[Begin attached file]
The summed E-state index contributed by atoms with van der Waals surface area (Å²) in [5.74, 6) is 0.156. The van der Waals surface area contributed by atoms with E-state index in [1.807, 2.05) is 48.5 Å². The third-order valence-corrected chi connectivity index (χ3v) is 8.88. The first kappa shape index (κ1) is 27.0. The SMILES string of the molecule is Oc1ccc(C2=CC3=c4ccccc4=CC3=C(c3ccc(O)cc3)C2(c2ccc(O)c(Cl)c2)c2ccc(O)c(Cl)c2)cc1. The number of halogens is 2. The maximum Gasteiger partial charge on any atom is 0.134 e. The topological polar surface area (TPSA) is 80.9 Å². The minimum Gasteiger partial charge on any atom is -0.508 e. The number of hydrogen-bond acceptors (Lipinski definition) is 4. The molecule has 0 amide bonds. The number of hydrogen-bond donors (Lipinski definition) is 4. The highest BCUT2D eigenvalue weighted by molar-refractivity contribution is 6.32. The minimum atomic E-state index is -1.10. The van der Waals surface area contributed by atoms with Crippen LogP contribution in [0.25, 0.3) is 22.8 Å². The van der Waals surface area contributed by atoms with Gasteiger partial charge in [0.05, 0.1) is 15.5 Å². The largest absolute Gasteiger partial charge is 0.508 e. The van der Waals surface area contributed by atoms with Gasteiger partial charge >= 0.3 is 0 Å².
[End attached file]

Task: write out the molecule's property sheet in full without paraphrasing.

The summed E-state index contributed by atoms with van der Waals surface area (Å²) in [5.74, 6) is 0.156. The van der Waals surface area contributed by atoms with E-state index in [1.807, 2.05) is 48.5 Å². The third-order valence-corrected chi connectivity index (χ3v) is 8.88. The first kappa shape index (κ1) is 27.0. The SMILES string of the molecule is Oc1ccc(C2=CC3=c4ccccc4=CC3=C(c3ccc(O)cc3)C2(c2ccc(O)c(Cl)c2)c2ccc(O)c(Cl)c2)cc1. The number of halogens is 2. The maximum Gasteiger partial charge on any atom is 0.134 e. The topological polar surface area (TPSA) is 80.9 Å². The minimum Gasteiger partial charge on any atom is -0.508 e. The number of hydrogen-bond acceptors (Lipinski definition) is 4. The molecule has 0 amide bonds. The number of hydrogen-bond donors (Lipinski definition) is 4. The highest BCUT2D eigenvalue weighted by molar-refractivity contribution is 6.32. The minimum atomic E-state index is -1.10. The van der Waals surface area contributed by atoms with Crippen LogP contribution in [0.25, 0.3) is 22.8 Å². The van der Waals surface area contributed by atoms with Gasteiger partial charge in [0.05, 0.1) is 15.5 Å². The largest absolute Gasteiger partial charge is 0.508 e. The van der Waals surface area contributed by atoms with Gasteiger partial charge >= 0.3 is 0 Å².